Category : Social Science
Editor : Harvard University Press
ISBN : 067495520X
Type : PDF, Epub and Kindle
Language : en
Views : 402
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Maria Sibylla Merian, a German painter and naturalist, produced an innovative work on tropical insects based on lore she gathered from the Carib, Arawak, and African women of Suriname.

Category : History
Editor :
ISBN : 0199242887
Type : PDF, Epub and Kindle
Language : en
Views : 318
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Must a gift be given freely? How can we tell a gift from a bribe? Are gifts always a part of human relations--or do they lose their power and importance once the market takes hold and puts a price on every exchange? These questions are central to our sense of social relations past and present, and they are at the heart of this book by one of our most intersting and renowned historians.

Category : History
Editor : Penn State Press
ISBN : 9781935503576
Type : PDF, Epub and Kindle
Language : en
Views : 320
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The pathbreaking work of renowned historian Natalie Zemon Davis has added profoundly to our understanding of early modern society and culture. She rescues men and women from oblivion using her unique combination of rich imagination, keen intelligence, and archival sleuthing to uncover the past. Davis brings to life a dazzling cast of extraordinary people, revealing their thoughts, emotions, and choices in the world in which they lived. Thanks to Davis we can meet the impostor Arnaud du Tilh in her classic, The Return of Martin Guerre, follow three remarkable lives in Women on the Margins, and journey alongside a traveler and scholar in Trickster Travels as he moves between the Muslim and Christian worlds. In these conversations with Denis Crouzet, professor of history at the Sorbonne and well-known specialist on the French Wars of Religion, Natalie Zemon Davis examines the practices of history and controversies in historical method. Their discussion reveals how Davis has always pursued the thrill and joy of discovery through historical research. Her quest is influenced by growing up Jewish in the Midwest as a descendant of emigrants from Eastern Europe. She recounts how her own life as a citizen, a woman, and a scholar compels her to ceaselessly examine and transcend received opinions and certitudes. Davis reminds the reader of the broad possibilities to be found by studying the lives of those who came before us, and teaches us how to give voice to what was once silent.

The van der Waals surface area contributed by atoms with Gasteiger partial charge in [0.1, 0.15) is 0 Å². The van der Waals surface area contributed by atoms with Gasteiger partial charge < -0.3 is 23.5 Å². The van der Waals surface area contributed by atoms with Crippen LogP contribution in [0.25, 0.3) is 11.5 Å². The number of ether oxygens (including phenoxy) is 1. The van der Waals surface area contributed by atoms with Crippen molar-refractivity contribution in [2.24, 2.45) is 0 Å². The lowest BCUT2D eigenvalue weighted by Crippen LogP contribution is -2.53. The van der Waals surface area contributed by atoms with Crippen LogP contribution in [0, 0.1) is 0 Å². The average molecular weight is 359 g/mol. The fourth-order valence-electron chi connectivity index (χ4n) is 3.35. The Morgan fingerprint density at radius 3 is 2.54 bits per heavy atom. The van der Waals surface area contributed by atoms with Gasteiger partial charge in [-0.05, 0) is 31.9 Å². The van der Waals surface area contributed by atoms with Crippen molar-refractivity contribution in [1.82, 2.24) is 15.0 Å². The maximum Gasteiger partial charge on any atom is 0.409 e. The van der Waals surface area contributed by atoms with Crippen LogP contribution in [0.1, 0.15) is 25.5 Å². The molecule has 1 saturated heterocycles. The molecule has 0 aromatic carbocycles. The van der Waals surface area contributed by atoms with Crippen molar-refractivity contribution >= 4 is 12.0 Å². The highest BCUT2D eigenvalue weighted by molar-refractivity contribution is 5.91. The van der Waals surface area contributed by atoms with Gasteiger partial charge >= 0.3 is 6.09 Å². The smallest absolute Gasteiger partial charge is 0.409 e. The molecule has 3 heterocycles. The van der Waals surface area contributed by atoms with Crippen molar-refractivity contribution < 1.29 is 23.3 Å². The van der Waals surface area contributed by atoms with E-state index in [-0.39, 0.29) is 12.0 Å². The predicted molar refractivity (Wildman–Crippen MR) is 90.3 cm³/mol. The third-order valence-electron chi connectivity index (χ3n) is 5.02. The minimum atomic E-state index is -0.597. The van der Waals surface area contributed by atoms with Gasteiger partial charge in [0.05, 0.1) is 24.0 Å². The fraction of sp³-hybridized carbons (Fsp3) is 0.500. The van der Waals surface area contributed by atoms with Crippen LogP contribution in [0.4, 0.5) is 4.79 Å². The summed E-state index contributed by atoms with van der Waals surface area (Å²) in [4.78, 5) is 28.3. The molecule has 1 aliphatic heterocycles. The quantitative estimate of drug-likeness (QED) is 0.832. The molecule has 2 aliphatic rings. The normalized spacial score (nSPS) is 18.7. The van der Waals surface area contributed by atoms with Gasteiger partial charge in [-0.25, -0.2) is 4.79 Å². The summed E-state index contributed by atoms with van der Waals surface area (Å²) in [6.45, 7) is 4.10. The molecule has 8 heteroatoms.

Category : Literary Criticism
Editor : Stanford University Press
ISBN : 0804717990
Type : PDF, Epub and Kindle
Language : en
Views : 244